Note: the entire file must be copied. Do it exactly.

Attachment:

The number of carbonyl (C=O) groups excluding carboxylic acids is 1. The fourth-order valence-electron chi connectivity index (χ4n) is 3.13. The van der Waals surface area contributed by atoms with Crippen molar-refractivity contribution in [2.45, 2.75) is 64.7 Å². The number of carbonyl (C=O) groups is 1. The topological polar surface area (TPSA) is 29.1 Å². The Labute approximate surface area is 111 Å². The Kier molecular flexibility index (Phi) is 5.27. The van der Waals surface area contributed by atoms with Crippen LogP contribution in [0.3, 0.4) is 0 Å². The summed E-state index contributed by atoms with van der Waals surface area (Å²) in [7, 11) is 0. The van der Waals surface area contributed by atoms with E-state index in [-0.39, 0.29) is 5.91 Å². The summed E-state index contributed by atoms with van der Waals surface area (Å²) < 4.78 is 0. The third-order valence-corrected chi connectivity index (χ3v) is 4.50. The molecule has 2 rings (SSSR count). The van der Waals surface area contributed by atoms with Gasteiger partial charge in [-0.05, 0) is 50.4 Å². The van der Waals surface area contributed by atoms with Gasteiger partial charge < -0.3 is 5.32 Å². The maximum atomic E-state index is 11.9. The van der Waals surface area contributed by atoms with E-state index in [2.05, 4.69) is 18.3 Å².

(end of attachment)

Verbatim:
The number of carbonyl (C=O) groups excluding carboxylic acids is 1. The fourth-order valence-electron chi connectivity index (χ4n) is 3.13. The van der Waals surface area contributed by atoms with Crippen molar-refractivity contribution in [2.45, 2.75) is 64.7 Å². The number of carbonyl (C=O) groups is 1. The topological polar surface area (TPSA) is 29.1 Å². The Labute approximate surface area is 111 Å². The Kier molecular flexibility index (Phi) is 5.27. The van der Waals surface area contributed by atoms with Crippen LogP contribution in [0.3, 0.4) is 0 Å². The summed E-state index contributed by atoms with van der Waals surface area (Å²) in [7, 11) is 0. The van der Waals surface area contributed by atoms with E-state index in [-0.39, 0.29) is 5.91 Å². The summed E-state index contributed by atoms with van der Waals surface area (Å²) < 4.78 is 0. The third-order valence-corrected chi connectivity index (χ3v) is 4.50. The molecule has 2 rings (SSSR count). The van der Waals surface area contributed by atoms with Gasteiger partial charge in [-0.05, 0) is 50.4 Å². The van der Waals surface area contributed by atoms with Gasteiger partial charge < -0.3 is 5.32 Å². The maximum atomic E-state index is 11.9. The van der Waals surface area contributed by atoms with E-state index in [2.05, 4.69) is 18.3 Å².